A Good Garden Center

March 29, 2021

While we are offering spring plants like flowers, herbs and vegetables this spring (currently available for pre-order here), we still go to garden centers for special items and native plants. Many visitors to Saint Louis are amazed at our green city, and artfully landscaped homes. Maybe it’s our world-renowned botanical garden, or our long growing season. Either way, especially this past year, it seems like people are gardening more than ever. So we wanted to share how we choose a good garden center. One we love to go back to. Shocker: It’s also a case for shopping for native and pollinator-friendly plants. 😉  So here are some of the big things that affect my purchasing power at a garden center.

  1. They feature native plants and support native plant growers. Truly local native plant growers are even better – Missouri Wildflowers Nursery and Grow Native! both sell to local garden centers, so look for their tags. (Bonus: these plants have been grown and collected locally and are more conditioned to our specific area, compared to an eastern redbud grown in Philadelphia and shipped here, that is also considered native.)
  2. They have staff who are knowledgeable about their products. HOWEVER it’s also worth doing a little of your own research before you go, especially if you are looking for plants to go in a certain space. Missouri Botanical Garden’s online Plant Finder is an amazing tool to help you find the right plants for the right place. Looking for a native plant go to in full shade with poor drainage? There’s a filter for that.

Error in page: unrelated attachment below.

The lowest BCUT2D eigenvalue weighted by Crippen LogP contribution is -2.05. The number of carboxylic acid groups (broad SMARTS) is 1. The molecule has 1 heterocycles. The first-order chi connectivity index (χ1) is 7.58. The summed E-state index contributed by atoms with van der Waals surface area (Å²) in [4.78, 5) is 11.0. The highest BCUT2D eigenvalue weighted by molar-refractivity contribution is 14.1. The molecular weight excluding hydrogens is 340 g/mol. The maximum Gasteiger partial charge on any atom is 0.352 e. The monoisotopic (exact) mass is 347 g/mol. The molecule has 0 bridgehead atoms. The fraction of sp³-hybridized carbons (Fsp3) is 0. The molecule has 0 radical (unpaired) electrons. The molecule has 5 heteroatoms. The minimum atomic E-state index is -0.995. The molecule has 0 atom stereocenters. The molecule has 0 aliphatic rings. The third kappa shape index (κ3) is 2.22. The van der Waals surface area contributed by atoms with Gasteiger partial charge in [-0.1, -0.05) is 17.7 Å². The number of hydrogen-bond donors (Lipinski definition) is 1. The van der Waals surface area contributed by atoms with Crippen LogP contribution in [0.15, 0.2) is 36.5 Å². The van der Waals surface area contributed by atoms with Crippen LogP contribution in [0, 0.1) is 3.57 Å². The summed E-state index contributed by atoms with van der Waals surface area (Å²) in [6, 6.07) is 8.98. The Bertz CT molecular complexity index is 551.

3. They do not sell invasive plants. This is difficult to determine and find, but once you know, you know. If you notice a favorite garden center is selling invasive plants for your area, ask them to consider not selling them. They are contributing to that plant’s invasion and overtaking of native species and areas, and many people never consider if something is invasive, just if they like it. Check out Missouri Invasive Plant Task Force info here.
  4. Maybe a no brainer, but plants at a good garden center look healthy. This includes their roots. If plants do not look healthy or are overly rootbound, don’t be afraid to ask for a discount or what the refund policy is.
  5. They feature certified organic or natural gardening products. OMRI is a national organic certification, but Oregon Tilth and others are also good. Remember, just because it’s certified for organic production, does not mean it is 100% not harmful to pollinators or people, particularly with pesticide sprays.

Hopefully this list is helpful to you. While on your gardening adventure, it’s always good to reflect who the garden is for. I hope the little creatures around us are included. <3